Teaching has to be one of the best jobs in the world and to be a good, professional, safe, effective and fun teacher is hard. Experience, knowledge, additional education is key to bettering yourself and your delivery of group exercise classes. A good teacher will always stand head and shoulders above a bad teacher or non experienced teacher. This is your selling power as well. The amount of people that have attended my Zumba class left a previous class as they said the teacher looked as if they were making it up on the spot, did not know what they were doing, unorganised.
Never stop increasing your knowledge base and always challenge yourself by participating in other people’s classes. Often this can be a very grounding experience. If you are struggling in someone else’s class to pick up the choreography and you are a teacher then what do you think is going through a brand new exercisers mind, apart from sheer terror!
Think about the experience you are giving people and what rewards you would like them to gain from it, just as if you were a participant. Lastly, as instructors we wear our emotions across our faces so remember when you are on stage or at the front of the class, all eyes are on you. They will see the odd look you give a friend, or the eyes to heaven look, or the yawn, or the aggravation look.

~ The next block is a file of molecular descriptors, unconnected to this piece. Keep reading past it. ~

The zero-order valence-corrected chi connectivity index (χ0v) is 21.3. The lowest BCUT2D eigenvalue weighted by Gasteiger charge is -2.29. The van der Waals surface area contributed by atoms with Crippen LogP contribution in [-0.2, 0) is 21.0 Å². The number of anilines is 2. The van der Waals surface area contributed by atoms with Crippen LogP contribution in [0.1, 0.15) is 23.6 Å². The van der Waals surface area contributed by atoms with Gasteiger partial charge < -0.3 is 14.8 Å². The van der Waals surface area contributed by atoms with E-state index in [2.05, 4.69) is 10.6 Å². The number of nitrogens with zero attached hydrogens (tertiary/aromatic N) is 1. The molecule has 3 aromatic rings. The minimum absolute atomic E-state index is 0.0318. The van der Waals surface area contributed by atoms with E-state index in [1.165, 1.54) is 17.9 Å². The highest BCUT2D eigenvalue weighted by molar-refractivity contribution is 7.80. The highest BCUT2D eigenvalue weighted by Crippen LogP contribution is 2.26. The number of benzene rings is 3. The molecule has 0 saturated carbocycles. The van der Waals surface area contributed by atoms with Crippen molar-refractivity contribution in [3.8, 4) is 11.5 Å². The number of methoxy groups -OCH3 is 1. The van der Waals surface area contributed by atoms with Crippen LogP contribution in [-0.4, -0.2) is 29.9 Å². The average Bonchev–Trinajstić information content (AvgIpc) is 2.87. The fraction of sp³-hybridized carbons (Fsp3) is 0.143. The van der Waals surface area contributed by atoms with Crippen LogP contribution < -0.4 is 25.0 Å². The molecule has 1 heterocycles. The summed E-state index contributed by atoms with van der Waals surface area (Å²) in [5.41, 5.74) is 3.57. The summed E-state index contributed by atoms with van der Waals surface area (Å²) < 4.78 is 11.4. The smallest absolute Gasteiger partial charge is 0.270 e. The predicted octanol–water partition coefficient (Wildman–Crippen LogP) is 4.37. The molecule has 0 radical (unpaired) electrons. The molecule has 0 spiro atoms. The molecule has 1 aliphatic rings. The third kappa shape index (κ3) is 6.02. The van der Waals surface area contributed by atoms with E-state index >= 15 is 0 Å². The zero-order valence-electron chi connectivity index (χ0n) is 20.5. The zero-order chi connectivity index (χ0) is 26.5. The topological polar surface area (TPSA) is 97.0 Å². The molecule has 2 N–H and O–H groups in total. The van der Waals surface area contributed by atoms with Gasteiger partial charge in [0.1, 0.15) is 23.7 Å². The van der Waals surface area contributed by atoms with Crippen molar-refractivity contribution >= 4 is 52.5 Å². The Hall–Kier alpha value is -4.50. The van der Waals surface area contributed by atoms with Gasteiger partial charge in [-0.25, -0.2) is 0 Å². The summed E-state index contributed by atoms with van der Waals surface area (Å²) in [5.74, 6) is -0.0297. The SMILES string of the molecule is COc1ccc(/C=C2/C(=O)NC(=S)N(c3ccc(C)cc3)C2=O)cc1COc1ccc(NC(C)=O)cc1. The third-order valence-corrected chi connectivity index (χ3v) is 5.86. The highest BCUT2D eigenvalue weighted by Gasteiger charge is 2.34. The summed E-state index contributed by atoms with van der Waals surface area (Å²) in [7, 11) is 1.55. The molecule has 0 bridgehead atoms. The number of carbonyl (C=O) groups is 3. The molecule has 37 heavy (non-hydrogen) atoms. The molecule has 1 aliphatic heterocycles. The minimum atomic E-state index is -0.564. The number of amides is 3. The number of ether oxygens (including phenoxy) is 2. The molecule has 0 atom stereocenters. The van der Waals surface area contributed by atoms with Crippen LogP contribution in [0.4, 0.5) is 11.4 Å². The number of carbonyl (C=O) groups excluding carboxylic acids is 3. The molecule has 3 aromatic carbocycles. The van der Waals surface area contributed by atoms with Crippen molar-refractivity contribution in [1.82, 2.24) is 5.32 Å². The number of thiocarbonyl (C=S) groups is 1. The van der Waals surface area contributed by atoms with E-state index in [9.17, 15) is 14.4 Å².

Be the best you can and enjoy being the best and pulling the numbers in. Please remember to always work to your strengths. Happy teaching.
Thank you, Jo xxx
The Challenges we face as a Group Exercise Instructor by Nicki Carless
I have been working in the fitness industry for over 14 years and I am sure I am not alone when I say that working in the fitness Industry can be overwhelming at times.
The fitness Industry is forever changing and we are constantly being introduced to a variety of new class concepts and innovations. Some of these have stood the test of time, while others have been very short lived. We have had aerobics, step, slide, spinning, yoga, Pilates, rebounding and now Zumba just to name a few.
Most group exercise instructors feel that they should learn to teach each and every new class concept so that they are a more versatile instructor and most of us also feel that we should also be improving on our existing skills to be better instructors. Trying to stay abreast with the industry can sometimes take its toll. I for one have felt this way and I have attended numerous courses, workshops, fitness conventions and constantly pushed myself over the years to be the best instructor I can be, but I have spent time and money on courses that I have done nothing with because they didn’t fire me with enthusiasm!